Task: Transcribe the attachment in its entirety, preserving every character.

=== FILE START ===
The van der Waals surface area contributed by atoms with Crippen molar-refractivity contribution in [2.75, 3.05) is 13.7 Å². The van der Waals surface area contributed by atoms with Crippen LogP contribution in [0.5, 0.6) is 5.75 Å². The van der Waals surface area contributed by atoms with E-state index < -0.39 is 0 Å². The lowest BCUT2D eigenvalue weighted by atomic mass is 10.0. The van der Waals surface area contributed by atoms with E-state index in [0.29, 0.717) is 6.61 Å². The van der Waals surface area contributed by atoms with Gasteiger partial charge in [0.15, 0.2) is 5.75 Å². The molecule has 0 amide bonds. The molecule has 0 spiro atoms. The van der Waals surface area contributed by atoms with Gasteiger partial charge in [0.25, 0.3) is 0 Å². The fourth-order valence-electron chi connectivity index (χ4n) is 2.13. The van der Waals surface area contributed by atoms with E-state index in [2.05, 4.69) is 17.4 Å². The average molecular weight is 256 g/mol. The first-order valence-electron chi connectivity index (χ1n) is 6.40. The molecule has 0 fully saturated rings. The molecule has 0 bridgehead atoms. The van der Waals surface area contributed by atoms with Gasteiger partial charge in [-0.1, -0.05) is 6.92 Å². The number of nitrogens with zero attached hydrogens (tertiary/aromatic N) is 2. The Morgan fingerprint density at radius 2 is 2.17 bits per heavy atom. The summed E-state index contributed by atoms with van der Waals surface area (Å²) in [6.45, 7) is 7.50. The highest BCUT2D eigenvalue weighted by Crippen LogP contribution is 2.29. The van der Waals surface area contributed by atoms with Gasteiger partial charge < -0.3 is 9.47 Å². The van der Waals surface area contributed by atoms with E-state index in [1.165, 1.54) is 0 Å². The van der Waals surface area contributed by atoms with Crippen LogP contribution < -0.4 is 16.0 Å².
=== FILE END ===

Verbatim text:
The van der Waals surface area contributed by atoms with Crippen molar-refractivity contribution in [2.75, 3.05) is 13.7 Å². The van der Waals surface area contributed by atoms with Crippen LogP contribution in [0.5, 0.6) is 5.75 Å². The van der Waals surface area contributed by atoms with E-state index < -0.39 is 0 Å². The lowest BCUT2D eigenvalue weighted by atomic mass is 10.0. The van der Waals surface area contributed by atoms with E-state index in [0.29, 0.717) is 6.61 Å². The van der Waals surface area contributed by atoms with Gasteiger partial charge in [0.15, 0.2) is 5.75 Å². The molecule has 0 amide bonds. The molecule has 0 spiro atoms. The van der Waals surface area contributed by atoms with Gasteiger partial charge in [0.25, 0.3) is 0 Å². The fourth-order valence-electron chi connectivity index (χ4n) is 2.13. The van der Waals surface area contributed by atoms with E-state index in [2.05, 4.69) is 17.4 Å². The average molecular weight is 256 g/mol. The first-order valence-electron chi connectivity index (χ1n) is 6.40. The molecule has 0 fully saturated rings. The molecule has 0 bridgehead atoms. The van der Waals surface area contributed by atoms with Gasteiger partial charge in [-0.1, -0.05) is 6.92 Å². The number of nitrogens with zero attached hydrogens (tertiary/aromatic N) is 2. The Morgan fingerprint density at radius 2 is 2.17 bits per heavy atom. The summed E-state index contributed by atoms with van der Waals surface area (Å²) in [6.45, 7) is 7.50. The highest BCUT2D eigenvalue weighted by Crippen LogP contribution is 2.29. The van der Waals surface area contributed by atoms with Gasteiger partial charge < -0.3 is 9.47 Å². The van der Waals surface area contributed by atoms with E-state index in [1.165, 1.54) is 0 Å². The van der Waals surface area contributed by atoms with Crippen LogP contribution < -0.4 is 16.0 Å².